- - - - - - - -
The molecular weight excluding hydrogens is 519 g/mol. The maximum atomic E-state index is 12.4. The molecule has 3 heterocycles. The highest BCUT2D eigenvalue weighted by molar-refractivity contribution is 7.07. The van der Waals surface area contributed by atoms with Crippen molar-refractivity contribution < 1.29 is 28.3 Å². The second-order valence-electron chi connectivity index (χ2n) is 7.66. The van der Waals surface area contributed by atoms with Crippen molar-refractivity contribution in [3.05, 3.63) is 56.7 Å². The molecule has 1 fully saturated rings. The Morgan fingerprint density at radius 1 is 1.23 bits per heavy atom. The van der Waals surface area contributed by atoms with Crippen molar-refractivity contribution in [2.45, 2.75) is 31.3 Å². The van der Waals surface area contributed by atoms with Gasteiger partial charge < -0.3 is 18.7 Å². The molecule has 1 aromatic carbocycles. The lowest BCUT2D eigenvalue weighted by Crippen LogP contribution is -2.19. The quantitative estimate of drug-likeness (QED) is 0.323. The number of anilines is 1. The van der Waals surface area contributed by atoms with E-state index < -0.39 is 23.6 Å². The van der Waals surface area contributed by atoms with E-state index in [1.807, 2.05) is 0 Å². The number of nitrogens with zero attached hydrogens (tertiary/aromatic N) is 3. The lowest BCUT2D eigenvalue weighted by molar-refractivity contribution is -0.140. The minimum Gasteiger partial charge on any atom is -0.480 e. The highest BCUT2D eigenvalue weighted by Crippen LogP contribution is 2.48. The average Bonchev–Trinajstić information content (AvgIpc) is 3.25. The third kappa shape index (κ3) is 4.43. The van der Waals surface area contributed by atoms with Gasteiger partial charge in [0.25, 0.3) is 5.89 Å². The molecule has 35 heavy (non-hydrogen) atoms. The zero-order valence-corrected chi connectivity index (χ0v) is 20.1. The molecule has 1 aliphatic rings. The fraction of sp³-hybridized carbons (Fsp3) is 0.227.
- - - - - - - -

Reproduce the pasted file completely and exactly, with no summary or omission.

The molecular weight excluding hydrogens is 519 g/mol. The maximum atomic E-state index is 12.4. The molecule has 3 heterocycles. The highest BCUT2D eigenvalue weighted by molar-refractivity contribution is 7.07. The van der Waals surface area contributed by atoms with Crippen molar-refractivity contribution < 1.29 is 28.3 Å². The second-order valence-electron chi connectivity index (χ2n) is 7.66. The van der Waals surface area contributed by atoms with Crippen molar-refractivity contribution in [3.05, 3.63) is 56.7 Å². The molecule has 1 fully saturated rings. The Morgan fingerprint density at radius 1 is 1.23 bits per heavy atom. The van der Waals surface area contributed by atoms with Crippen molar-refractivity contribution in [2.45, 2.75) is 31.3 Å². The van der Waals surface area contributed by atoms with Gasteiger partial charge < -0.3 is 18.7 Å². The molecule has 1 aromatic carbocycles. The lowest BCUT2D eigenvalue weighted by Crippen LogP contribution is -2.19. The quantitative estimate of drug-likeness (QED) is 0.323. The number of anilines is 1. The van der Waals surface area contributed by atoms with E-state index < -0.39 is 23.6 Å². The van der Waals surface area contributed by atoms with E-state index in [1.807, 2.05) is 0 Å². The number of nitrogens with zero attached hydrogens (tertiary/aromatic N) is 3. The lowest BCUT2D eigenvalue weighted by molar-refractivity contribution is -0.140. The minimum Gasteiger partial charge on any atom is -0.480 e. The highest BCUT2D eigenvalue weighted by Crippen LogP contribution is 2.48. The average Bonchev–Trinajstić information content (AvgIpc) is 3.25. The third kappa shape index (κ3) is 4.43. The van der Waals surface area contributed by atoms with Gasteiger partial charge in [0.25, 0.3) is 5.89 Å². The molecule has 35 heavy (non-hydrogen) atoms. The zero-order valence-corrected chi connectivity index (χ0v) is 20.1. The molecule has 1 aliphatic rings. The fraction of sp³-hybridized carbons (Fsp3) is 0.227.